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Social Work Doctoral Student Spotlight: Shantel D. Crosby, L.M.S.W.
Shantel D. Crosby, L.M.S.W.
Trauma-informed teaching interventions for high-risk students
A licensed clinical and macro social worker, Shantel has worked within the juvenile justice system as a community-based mental health therapist, providing home-based, outpatient, and school-based services. In 2011, she co-founded 5 H.O.P.E., a community service non-profit organization formulated to improve educational, behavioral health, and juvenile justice outcomes in the city of Detroit through community health and behavioral health events, tutoring, and education services to local youth. After entering the Doctoral Program in 2012, she served as staff of Wayne State’s Transition to Independence Program (TIP) for the support and retention of students aging out of foster care. A recipient of Wayne State’s Rumble Fellowship (2012-13, 2014-15), Wayne State’s King Chavez Parks Future Faculty Fellowship (2013-16), and a doctoral fellowship from the Council on Social Work Education’s Minority Fellowship Program (2015-16), Shantel has co-authored more than 14 research articles (accepted or under review), contributed to book chapters and policy briefs, and presented on her research to national audiences. She earned an M.S.W. and a Bachelor of Arts in Psychology, both from University of Michigan.
Shantel is interested in the well-being and educational outcomes of court-involved youth, especially youth of color. For her dissertation, Shantel is examining one of the first trauma-informed teaching interventions designed to improve school climate and increase the amount of seat time court-involved youth spend in the classroom. The intervention is being implemented at the all-girl Clara B. Ford Academy in Dearborn Heights, Mich., which aims to reduce disciplinary issues and foster positive peer interaction by providing an effective social-emotional learning environment, emphasizing self-regulation and social skills, and encouraging responsible choices. Shantel is analyzing data from school-administered surveys and focus groups to produce three related dissertation papers: 1.) a qualitative focus on students’ perceptions of their school environment; 2.) a quantitative assessment of student PTSD symptoms, self-esteem, and school attachment before and after the intervention; and 3.) a quantitative examination of suspension and expulsion at the school, coupled with a qualitative exploration of student perceptions of trauma-informed, alternative disciplinary practices used at the school.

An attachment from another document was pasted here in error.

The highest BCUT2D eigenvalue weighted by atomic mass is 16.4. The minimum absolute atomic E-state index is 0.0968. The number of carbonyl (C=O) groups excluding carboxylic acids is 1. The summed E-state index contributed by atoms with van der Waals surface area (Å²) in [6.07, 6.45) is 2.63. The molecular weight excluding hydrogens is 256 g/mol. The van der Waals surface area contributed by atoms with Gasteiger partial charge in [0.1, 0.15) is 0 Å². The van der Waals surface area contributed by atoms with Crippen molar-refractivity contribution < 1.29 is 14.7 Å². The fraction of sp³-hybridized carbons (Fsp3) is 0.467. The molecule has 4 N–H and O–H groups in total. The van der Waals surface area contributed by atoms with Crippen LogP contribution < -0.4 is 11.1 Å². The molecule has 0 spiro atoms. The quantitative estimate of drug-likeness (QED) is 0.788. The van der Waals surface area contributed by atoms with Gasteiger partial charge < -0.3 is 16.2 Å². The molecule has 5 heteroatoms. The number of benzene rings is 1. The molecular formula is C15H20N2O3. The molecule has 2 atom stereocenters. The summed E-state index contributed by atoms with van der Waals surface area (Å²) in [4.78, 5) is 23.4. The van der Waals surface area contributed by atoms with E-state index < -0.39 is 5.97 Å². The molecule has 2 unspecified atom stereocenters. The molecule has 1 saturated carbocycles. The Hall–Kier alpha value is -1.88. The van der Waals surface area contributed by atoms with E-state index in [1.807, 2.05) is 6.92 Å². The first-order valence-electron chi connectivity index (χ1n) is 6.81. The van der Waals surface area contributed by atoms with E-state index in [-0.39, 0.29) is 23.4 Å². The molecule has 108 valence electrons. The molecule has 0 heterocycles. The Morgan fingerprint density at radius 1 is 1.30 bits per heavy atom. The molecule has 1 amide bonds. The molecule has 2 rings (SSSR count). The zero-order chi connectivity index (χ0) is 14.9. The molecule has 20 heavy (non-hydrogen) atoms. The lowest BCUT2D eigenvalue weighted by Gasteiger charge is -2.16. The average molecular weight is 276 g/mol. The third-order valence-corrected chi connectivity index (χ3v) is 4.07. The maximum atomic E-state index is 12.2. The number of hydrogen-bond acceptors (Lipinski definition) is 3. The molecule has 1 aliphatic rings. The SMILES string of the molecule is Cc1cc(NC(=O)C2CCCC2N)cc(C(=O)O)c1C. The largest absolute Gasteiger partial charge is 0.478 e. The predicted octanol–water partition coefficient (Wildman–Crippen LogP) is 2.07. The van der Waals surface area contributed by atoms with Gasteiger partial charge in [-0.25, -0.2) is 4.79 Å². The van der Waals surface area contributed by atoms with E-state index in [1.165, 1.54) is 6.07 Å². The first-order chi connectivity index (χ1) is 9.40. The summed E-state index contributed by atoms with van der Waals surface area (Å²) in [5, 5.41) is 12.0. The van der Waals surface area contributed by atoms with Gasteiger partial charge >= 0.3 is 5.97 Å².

Why It’s Important
According to Shantel’s dissertation advisor, Assistant Social Work Professor Angelique Day, the child welfare and juvenile justice systems historically have not prioritized the education well-being of youth in their care. “There is a plethora of research out there that documents the poor outcomes of these youth, but little has been done to train teachers or provide schools with tools to successfully work with these youth to maximize their well-being,” notes Day, a national expert on foster youth and policy advisor to the state and federal governments. A test of one of the first trauma-informed teaching interventions designed to improve school climate and increase the amount of seat time court involved youth spend in the classroom, Shantel’s research will inform educators’ understanding of the way that students with a history of trauma learn and behave in the classroom. “Hopefully my work will show the need to shift from an authoritarian paradigm that emphasizes teachers’ power and control to one that is more sensitive to the issues these youth are facing,” Shantel said.
Joining Day on Shantel’s dissertation committee are Assistant Social Work Professor Jun Sung Hong, Associate Professor Debra Patterson, and Cheryl Somers, professor and director of the School and Community Psychology Program of the Wayne State College of Education. Day describes Shantel as “a student with great foresight and a hunger for learning. She has been working with me on research since the first year she was a doc student. And she didn’t just seek out me; she has worked with at least three faculty I know of on various research projects. She is quickly becoming – or may already be – the most published doctoral student in the program. It has been my great pleasure to work with her on her doctoral journey, and I look forward to continued partnerships long after she graduates.”
To read about other social work doctoral students and the research they are pursuing, click here: http://socialwork.wayne.edu/phd/student-spotlight.php